WordPress is the most popular CMS on the web. According to w3tech, it is used by approximately 30% of all websites1. This wide adoption makes it an interesting target for cyber criminals. In this blog post we are going to introduce an authenticated arbitrary file deletion vulnerability in the WordPress core that can lead to attackers executing arbitrary code. The vulnerability was reported 7 months ago to the WordPress security team but still remains unpatched. The long time elapsed since the initial reporting without any patch or concrete plans has led us to the decision to make it public.
Affected WordPress Versions
Any WordPress version, including the current 4.9.6 version, is susceptible to the vulnerability described in this blogpost.
Exploiting this Vulnerability
For exploiting the vulnerability discussed in the following an attacker would need to gain the privileges to edit and delete media files beforehand. Thus, the vulnerability can be used to escalate privileges attained through the takeover of an account with a role as low as Author, or through the exploitation of another vulnerability/misconfiguration.
What can an attacker do
Exploiting the vulnerability grants an attacker the capability to delete any file of the WordPress installation (+ any other file on the server on which the PHP process user has the proper permissions to delete). Besides the possibility of erasing the whole WordPress installation, which can have desastrous consequences if no current backup is available, an attacker can make use of the capability of arbitrary file deletion to circumvent some security measures and to execute arbitrary code on the webserver. More precisely, the following files can be deleted:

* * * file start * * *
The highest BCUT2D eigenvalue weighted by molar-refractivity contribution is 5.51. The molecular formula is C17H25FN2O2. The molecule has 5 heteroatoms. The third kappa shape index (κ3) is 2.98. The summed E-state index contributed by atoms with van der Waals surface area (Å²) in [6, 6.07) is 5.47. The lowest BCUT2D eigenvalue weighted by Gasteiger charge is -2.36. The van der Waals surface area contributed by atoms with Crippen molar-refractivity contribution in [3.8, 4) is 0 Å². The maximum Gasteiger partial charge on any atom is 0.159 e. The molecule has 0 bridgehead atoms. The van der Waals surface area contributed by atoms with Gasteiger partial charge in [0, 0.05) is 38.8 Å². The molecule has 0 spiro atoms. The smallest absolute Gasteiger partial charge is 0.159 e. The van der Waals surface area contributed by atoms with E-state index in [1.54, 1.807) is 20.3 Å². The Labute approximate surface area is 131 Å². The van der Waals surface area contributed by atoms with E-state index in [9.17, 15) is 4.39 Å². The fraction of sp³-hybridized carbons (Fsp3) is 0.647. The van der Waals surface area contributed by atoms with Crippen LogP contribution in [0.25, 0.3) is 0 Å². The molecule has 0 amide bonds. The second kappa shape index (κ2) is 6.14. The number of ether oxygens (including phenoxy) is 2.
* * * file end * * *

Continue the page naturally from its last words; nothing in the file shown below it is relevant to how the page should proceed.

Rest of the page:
- .htaccess: In general, deleting this file does not have any security consequences. However, in some occasions, the .htaccess file contains security related constraints (e.g., access constraints to some folders). Deleting this file would deactivate those security constraints.
- index.php files: Oftentimes empty index.php files are placed into directories to prevent directory listing for the case the webserver fails to do so. Deleting those files would grant an attacker a listing of all files in directories protected by this measure.
- wp-config.php: Deleting this file of a WordPress installation would trigger the WordPress installation process on the next visit to the website. This is due to the fact that wp-config.php contains the database credentials, and without its presence, WordPress acts as if it hasn’t been installed yet. An attacker could delete this file, undergo the installation process with credentials of his choice for the administrator account and, finally, execute arbitrary code on the server.
Patch and Fix this Error
Full information about this Vulnerability including technical details can be found here at The RipsTech Blog